Today we continue our series of interviews with Los Angeles’ front-running mayoral candidates, with the first part of a talk with City Controller Wendy Greuel, who has previously served as an L.A. City Councilmember. (Tomorrow: Wendy Greuel interview, Part Two. See interviews with Eric Garcetti, Part One and Part Two.)
Frying Pan News: If your opponents are capable and honorable people, why are you running for mayor – why not just sit back and let one of them take the office?
Wendy Greuel: I have the unique experiences that none of the other candidates have. I’ve worked for Tom Bradley, one of the greatest mayors we’ve had in Los Angeles. On the federal level I worked with Henry Cisneros at the Department of Housing and Urban Development – not only on national homeless programs but [by] being here after the Northridge earthquake. I coordinated, under a crisis situation, funds to build desperately needed housing in Los Angeles.
And I worked in an iconic industry like the entertainment industry – for DreamWorks movie studios. I own a small business – a building supply company – and, as controller, I am the fiscal watchdog. Those experiences have shaped what kind of elected official I am and what kind of mayor I will be. The kind who rolls up her sleeves, the kind of person who deals with the vision but, [just] as importantly, makes sure that we deal with constituent and quality-of-life issues in our neighborhoods and communities.
FPN: Public hostility toward government and its representatives is at an all-time high. How would you draw in Angelenos to the process of participatory democracy?
WG: They’re frustrated because they feel they have no control – that no one’s listening. They call 911 and the Fire Department that doesn’t have the resources to be as quick as necessary. They call to get their streets repaired and they can’t get a response. They see there’s wasteful spending. I’ve identified $160 million of waste, fraud and abuse. That’s some money we’ll never get back. But if we don’t change our evil ways, we’ll never see that money in the future for the kind of services we need.
What I’d do as mayor is what I’ve done in all my jobs: engage the stakeholders, encourage them to participate in solving their problems. I had office hours when I was a councilmember. I’d go out and talk to people when I released my audits or my ideas for audits. I learned from Tom Bradley, who had constituent days when people could just come to his office and have a conversation with him.
FPN: Would you make the creation of good jobs the centerpiece of your administration?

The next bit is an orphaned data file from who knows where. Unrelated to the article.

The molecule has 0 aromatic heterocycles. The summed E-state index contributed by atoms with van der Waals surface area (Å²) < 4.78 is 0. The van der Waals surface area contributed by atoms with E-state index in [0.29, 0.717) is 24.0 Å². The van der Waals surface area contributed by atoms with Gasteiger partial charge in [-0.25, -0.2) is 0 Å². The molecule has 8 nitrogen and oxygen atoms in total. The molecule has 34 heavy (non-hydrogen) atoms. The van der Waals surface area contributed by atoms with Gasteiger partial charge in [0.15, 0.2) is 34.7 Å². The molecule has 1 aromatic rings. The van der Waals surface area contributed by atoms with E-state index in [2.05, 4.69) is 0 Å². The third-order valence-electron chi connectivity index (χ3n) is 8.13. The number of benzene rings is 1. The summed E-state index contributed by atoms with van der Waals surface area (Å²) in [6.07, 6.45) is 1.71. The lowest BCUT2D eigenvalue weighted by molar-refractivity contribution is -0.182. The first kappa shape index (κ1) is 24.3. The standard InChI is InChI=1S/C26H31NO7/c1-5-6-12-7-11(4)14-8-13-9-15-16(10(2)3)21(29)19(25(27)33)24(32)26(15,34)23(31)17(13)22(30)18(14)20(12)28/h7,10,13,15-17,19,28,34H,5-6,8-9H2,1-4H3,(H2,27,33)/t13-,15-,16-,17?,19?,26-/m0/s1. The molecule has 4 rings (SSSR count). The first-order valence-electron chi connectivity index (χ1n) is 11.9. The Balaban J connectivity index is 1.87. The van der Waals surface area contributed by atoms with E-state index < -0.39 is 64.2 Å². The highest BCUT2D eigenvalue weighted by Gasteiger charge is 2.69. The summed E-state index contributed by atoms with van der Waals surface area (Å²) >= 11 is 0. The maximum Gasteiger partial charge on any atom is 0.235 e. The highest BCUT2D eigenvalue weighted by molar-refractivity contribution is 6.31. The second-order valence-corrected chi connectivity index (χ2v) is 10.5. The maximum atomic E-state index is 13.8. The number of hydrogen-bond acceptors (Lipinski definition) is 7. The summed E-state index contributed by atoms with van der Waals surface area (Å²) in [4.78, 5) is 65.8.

WG: It’s something I’ve talked about every day. I will be the jobs tsar. I will be the person in the city that is going to go out and talk to businesses and encourage them to move to the city of Los Angeles and to grow. And work with them – whether it be to simplify a system that you have to go through in Los Angeles, which is cumbersome, [or] providing incentives for the jobs we want to keep here or providing workforce training to train the workforce of the future and retrain some of those whose industries no longer exist.
It’s critically important as we go forward that all of those pieces get put together to create jobs in L.A. It’s going to be an everyday activity of mine as mayor of Los Angeles.
FPN: What will you do as mayor to address the city’s historically high levels of poverty and economic inequality?
WG: As we try to bring back the middle class, as we try to address the issues of poverty and hunger in Los Angeles, it gets down to creating an environment where people can work at family-wage jobs. We definitely have haves and have-nots in Los Angeles today. Poverty and homelessness are growing. First and foremost is job creation, also education. We can’t have a world-class economy without a world-class educational system. And today the zip code you live in determines what kind of education you’re going to get in Los Angeles. To me that’s not a fair distribution of resources. For me it is about job creation – retaining the jobs we have, recruiting new positions. Keeping the young people who graduate from our colleges here in Los Angeles. We [must] create manufacturing and green tech opportunities, and build our infrastructure [while] keeping our entertainment industry here. We have an opportunity to have a seamless transportation system that creates jobs – that’s a win-win for us in dealing with traffic.